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With 69 laps completed (28 in free practice one and 41 in free practice two) and respectable lap times in both sessions, Brendon Hartley quickly acclimated to a modern day Formula 1 chassis in his first run with Scuderia Toro Rosso in Friday practice for the United States Grand Prix.

The Porsche factory driver has been drafted into the team following a convoluted series of musical chairs that sees Daniil Kvyat back after a two-race absence, Carlos Sainz Jr. now at Renault and Pierre Gasly racing at the Super Formula season finale in Suzuka.

Over the time in the car today, Hartley experienced changeable conditions in FP1 before a more normal FP2, and discovered the new F1 cockpit after a day learning in the garage yesterday.

“A steep learning curve today! It all went pretty smoothly and I kept the car on track without making too many mistakes, so I’m quite happy,” the New Zealander reflected at day’s end.

“I didn’t really know what to expect from today because I just had so much to learn! I think I made quite a big progression throughout the day.

“The biggest difference from what I’m used to is the high-speed grip, it’s incredible here in Formula 1…it was quite an eye-opener! Another challenge are the tires, which are also quite different to what I’m used to. On the other hand, the long-run looks quite positive and I did a good job managing the tires there – the biggest thing I need to work on now is the new tire pace, and I’ll get another crack at it tomorrow morning before qualifying.

“All in all, I’d say it’s all coming together. We’ll now work hard and go through plenty of data tonight and hopefully I’ll make another step forward tomorrow.”

His best lap was 1.1 seconds up on Friday driver Sean Gelael, the Indonesian Formula 2 driver, in FP1 (1:39.267 to 1:40.406, good enough for 14th) and 1.1 seconds off the returning Kvyat in FP2 (1:37.987 to 1:36.761, good enough for 17th). Interestingly, the Gelael/Hartley combination in FP1 marked the second time in three races that Toro Rosso had a pair of drivers in its cars without a single Grand Prix start between them – Gasly’s debut at Malaysia was the other, when he and Gelael were in in FP1.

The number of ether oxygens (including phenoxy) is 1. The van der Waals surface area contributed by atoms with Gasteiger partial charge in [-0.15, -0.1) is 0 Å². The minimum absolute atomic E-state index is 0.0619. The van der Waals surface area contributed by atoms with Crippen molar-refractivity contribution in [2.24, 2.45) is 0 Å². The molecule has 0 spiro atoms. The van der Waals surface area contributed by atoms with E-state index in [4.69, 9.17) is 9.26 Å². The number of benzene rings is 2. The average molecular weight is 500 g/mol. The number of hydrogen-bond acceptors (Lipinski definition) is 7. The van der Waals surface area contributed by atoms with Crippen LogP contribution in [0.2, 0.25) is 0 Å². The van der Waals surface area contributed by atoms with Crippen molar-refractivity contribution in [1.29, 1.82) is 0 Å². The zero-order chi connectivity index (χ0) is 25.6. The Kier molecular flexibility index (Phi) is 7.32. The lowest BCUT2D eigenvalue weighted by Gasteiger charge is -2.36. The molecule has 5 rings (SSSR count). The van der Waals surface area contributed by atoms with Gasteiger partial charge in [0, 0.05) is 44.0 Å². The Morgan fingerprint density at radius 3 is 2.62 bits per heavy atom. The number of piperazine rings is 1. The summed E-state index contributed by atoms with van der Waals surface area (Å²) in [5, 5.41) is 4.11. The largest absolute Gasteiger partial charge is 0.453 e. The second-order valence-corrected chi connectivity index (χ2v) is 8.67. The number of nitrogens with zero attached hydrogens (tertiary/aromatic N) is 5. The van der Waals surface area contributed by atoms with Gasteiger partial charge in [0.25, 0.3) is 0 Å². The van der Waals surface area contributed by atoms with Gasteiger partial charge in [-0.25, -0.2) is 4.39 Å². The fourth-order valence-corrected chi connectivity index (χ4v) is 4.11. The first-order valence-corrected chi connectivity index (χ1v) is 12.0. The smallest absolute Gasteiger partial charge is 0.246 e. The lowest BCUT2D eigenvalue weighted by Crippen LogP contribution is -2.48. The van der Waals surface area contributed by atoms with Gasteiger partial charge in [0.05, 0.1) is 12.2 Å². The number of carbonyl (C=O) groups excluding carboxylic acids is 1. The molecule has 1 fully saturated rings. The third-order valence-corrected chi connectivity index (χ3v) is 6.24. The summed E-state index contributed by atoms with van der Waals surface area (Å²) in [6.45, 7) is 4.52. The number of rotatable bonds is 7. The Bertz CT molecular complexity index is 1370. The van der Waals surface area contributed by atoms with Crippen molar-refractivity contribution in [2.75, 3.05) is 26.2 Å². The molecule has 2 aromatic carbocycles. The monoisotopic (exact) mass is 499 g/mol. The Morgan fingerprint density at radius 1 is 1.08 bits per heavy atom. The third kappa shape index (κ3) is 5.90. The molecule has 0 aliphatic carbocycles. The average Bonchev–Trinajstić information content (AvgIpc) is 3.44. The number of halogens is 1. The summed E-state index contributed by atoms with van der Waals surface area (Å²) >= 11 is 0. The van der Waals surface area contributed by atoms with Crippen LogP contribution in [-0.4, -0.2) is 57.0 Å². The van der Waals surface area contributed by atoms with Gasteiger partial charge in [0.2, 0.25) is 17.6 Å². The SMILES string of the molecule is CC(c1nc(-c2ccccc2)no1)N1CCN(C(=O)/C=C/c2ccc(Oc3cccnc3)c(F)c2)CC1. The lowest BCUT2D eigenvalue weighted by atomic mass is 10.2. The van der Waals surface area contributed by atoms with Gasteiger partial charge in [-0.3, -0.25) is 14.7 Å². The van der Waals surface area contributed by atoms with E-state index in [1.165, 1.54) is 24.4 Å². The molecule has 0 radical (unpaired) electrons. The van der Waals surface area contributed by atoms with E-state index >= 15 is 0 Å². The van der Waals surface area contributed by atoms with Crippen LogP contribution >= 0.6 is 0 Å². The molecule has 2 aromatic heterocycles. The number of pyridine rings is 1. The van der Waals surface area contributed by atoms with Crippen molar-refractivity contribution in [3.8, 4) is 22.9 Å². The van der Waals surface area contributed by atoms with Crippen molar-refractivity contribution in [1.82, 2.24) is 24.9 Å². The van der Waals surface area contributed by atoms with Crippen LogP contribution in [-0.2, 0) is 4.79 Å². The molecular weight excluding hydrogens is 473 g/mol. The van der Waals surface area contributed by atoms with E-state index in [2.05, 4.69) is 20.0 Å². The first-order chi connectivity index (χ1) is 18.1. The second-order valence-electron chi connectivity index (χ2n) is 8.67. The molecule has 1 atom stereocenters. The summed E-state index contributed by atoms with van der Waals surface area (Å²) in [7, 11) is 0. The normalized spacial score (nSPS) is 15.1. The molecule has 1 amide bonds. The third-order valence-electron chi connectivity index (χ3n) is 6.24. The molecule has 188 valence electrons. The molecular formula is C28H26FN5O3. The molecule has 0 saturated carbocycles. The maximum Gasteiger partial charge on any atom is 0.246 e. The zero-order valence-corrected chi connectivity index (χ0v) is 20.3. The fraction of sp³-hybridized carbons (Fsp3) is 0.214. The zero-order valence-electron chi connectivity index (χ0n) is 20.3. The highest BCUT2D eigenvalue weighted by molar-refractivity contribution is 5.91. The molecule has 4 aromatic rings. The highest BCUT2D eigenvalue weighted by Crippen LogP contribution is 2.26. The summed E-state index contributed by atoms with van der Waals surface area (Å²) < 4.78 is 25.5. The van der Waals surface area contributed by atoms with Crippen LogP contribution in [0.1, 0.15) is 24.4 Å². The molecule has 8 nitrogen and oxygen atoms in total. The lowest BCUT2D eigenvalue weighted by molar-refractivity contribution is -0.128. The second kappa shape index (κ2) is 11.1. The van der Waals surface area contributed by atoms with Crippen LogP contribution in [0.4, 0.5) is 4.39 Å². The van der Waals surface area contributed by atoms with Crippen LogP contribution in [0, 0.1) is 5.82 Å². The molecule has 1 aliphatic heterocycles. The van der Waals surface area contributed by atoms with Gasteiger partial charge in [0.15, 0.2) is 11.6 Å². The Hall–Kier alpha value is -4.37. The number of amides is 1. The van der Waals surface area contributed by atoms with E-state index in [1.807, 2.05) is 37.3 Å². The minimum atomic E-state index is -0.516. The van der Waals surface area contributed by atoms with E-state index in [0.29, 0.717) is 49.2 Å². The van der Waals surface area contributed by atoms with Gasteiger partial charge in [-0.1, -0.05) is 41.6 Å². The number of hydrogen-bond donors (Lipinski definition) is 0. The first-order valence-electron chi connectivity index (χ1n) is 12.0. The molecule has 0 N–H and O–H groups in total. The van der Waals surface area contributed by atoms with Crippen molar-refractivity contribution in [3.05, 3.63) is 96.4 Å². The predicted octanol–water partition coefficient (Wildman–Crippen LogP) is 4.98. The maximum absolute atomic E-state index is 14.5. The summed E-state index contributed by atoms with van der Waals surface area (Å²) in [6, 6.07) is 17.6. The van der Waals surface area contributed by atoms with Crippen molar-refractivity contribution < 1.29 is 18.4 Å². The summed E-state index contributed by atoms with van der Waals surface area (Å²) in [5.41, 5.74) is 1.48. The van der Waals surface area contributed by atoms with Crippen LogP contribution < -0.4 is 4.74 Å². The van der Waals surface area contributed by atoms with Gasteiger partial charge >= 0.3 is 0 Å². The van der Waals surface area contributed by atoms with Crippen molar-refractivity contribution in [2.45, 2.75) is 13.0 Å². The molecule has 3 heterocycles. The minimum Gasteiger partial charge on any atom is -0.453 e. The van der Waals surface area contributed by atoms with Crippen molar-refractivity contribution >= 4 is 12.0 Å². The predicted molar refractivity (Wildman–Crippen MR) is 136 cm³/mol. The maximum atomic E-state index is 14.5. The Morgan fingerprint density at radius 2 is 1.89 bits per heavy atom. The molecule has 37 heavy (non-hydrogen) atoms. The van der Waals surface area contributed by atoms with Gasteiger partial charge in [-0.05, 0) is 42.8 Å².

Coming into Friday’s running, Hartley said he was more ready for this opportunity now than he had been as a teenager. He admitted he’d called Red Bull’s Helmut Marko in the wake of Porsche’s LMP1 withdrawal news earlier this year to say he was game for any chance that might come.

“I’m a lot stronger than I was back then, basically. I wasn’t ready at 18 years old. I like to think I’m ready now,” he said.

“I haven’t driven a single-seater since 2012, but I like to think that Porsche LMP1 has hopefully prepared me well.”

As for the rest of his weekend, it’s been made more complicated by Hartley being assessed a 25-spot grid penalty, even though Hartley had done nothing to accrue the penalties.

The roundabout sequence of driver changes at Toro Rosso saw Gasly replace Kvyat, Kvyat replace Sainz, and now Hartley replace Gasly, as is outlined by NBCSN pit reporter Will Buxton below.